Wednesday, July 02, 2008


I had heard recently that some expectant mums were buying gadgets so that they could listen to their unborn babies whenever they felt like it. That didn't bother me - I assumed they went to one of the online supplies stores, and bought a Doppler device similar to the one I use. They're quite expensive. I suppose if you could buy an ultrasound machine some people would want one of them too. Along with all the other gadgets and monitoring devices that money can buy.

I have seen new mothers with their digital scales set up proudly in the colour and theme coordinated nursery, so that they can weigh their babies whenever they want to. Much more high-tech than the simple spring scales with the cloth 'what the stork brought' holder that I use.

The other day I was in a new client's house and saw a plastic pod with straps and a earpiece. The woman told me she bought it at [big store - unnamed]. The pod sits over the front of your belly and the straps go around your back, and you put the earpiece in your ear and listen to your baby. Not much different from the continuous electronic fetal monitoring that goes on in hospital, except a fraction of the price! So now you can have continuous electronic fetal monitoring whenever you like.

Listening to your own baby is not new. Anyone who has been pregnant and knows how to use a stethoscope has probaby listened. They are likely to get pretty bored listening to a heart beat. Whether the availability of this gadget is going to help or harm the birthing process is another question.

Some mothers-in-waiting like to check what's going on by feeling inside their bodies. One client told me she would get her man to examine her in labour to work out how far dilated her cervix was, so that she could decide when to call me. OK, I said. It's not rocket science. Anyone can give permission to another adult to digitally or otherwise penetrate or feel any part of their body.

Some people are into DIY, Do It Yourself, everything. Perhaps they are breaking some unspoken taboos by stepping inside what had previously been the territory of a professional group - in this case midwives.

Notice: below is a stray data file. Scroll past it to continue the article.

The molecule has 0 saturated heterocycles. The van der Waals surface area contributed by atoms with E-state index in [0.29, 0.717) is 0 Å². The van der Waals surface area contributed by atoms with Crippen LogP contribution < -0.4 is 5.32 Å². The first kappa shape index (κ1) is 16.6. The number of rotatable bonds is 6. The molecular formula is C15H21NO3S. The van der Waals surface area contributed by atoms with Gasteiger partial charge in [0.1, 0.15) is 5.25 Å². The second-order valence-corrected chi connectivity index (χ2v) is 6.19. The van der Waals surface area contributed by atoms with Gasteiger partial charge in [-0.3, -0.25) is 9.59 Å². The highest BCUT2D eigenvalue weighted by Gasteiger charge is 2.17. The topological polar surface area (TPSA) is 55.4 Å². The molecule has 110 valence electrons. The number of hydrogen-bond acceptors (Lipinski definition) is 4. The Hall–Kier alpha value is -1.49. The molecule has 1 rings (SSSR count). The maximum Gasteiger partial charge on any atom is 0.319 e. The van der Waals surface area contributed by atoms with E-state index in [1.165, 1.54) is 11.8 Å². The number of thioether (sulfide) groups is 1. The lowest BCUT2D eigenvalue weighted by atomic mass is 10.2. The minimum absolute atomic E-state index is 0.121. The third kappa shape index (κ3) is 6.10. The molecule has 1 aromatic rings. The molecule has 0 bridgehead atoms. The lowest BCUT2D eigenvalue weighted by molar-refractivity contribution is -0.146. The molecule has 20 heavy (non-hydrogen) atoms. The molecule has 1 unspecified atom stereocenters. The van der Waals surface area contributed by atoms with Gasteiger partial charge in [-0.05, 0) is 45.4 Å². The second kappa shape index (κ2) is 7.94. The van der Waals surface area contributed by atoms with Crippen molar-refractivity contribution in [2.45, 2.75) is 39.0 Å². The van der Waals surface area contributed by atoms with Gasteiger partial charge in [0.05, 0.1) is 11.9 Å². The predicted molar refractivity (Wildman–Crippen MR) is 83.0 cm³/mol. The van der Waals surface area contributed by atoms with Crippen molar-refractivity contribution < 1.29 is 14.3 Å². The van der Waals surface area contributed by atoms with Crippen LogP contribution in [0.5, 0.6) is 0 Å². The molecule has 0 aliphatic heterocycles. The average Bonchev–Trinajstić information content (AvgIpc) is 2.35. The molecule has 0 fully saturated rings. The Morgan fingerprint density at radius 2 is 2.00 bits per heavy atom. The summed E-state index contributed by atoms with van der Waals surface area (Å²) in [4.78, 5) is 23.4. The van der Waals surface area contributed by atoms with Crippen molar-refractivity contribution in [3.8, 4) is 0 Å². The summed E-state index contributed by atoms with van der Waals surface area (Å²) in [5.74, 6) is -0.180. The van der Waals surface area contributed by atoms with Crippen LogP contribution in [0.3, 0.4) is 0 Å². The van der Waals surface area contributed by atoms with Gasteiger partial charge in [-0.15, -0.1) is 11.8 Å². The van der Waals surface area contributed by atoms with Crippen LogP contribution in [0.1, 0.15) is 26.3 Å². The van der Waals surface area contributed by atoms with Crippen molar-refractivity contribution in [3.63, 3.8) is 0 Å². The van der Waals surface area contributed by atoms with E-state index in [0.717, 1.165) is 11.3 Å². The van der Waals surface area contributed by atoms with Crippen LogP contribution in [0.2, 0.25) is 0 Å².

Midwives often question how useful it is for us to listen to the baby's heart beat, how frequently. There is no evidence that any particular schedule of listening improves outcomes for the baby, but we do it anyhow. There have been times in my midwifery experience when I have detected a baby who was distressed, and the heart beat pattern was the tell tale sign. I have seen mothers tragically lose their babies in this situation, when the action taken was too little, too late. Everyone who has worked in acute maternity care has seen that, and would do anything they could to prevent it happening again. If they could.

If I thought that listening to an unborn baby continuously was going to help that mother give birth spontaneously, I would go out and buy one of these little gadgets. But I don't - I think it would be more likely to interfere with the mother's ability to work harmoniously with her body as labour progresses, which would increase her perception of pain, and slow the progress. Babies may in fact be harmed by the interference and subsequent interventions.

I don't want to write more detail in this blog - the topic is huge. I have just touched the surface.

To anyone who is going down the DIY pathway, I would encourage you to speak to a midwife. In order to monitor your own progress, especially in labour, you would need to maintain an active calculating-thinking brain, your neocortex. This brain activity will inhibit the deeper, more instinctive brain, that is needed as you release your mind so that your body can engage in the wonderful process of birthing your baby.

Your midwife does not - can not - do it for you, but goes with you.

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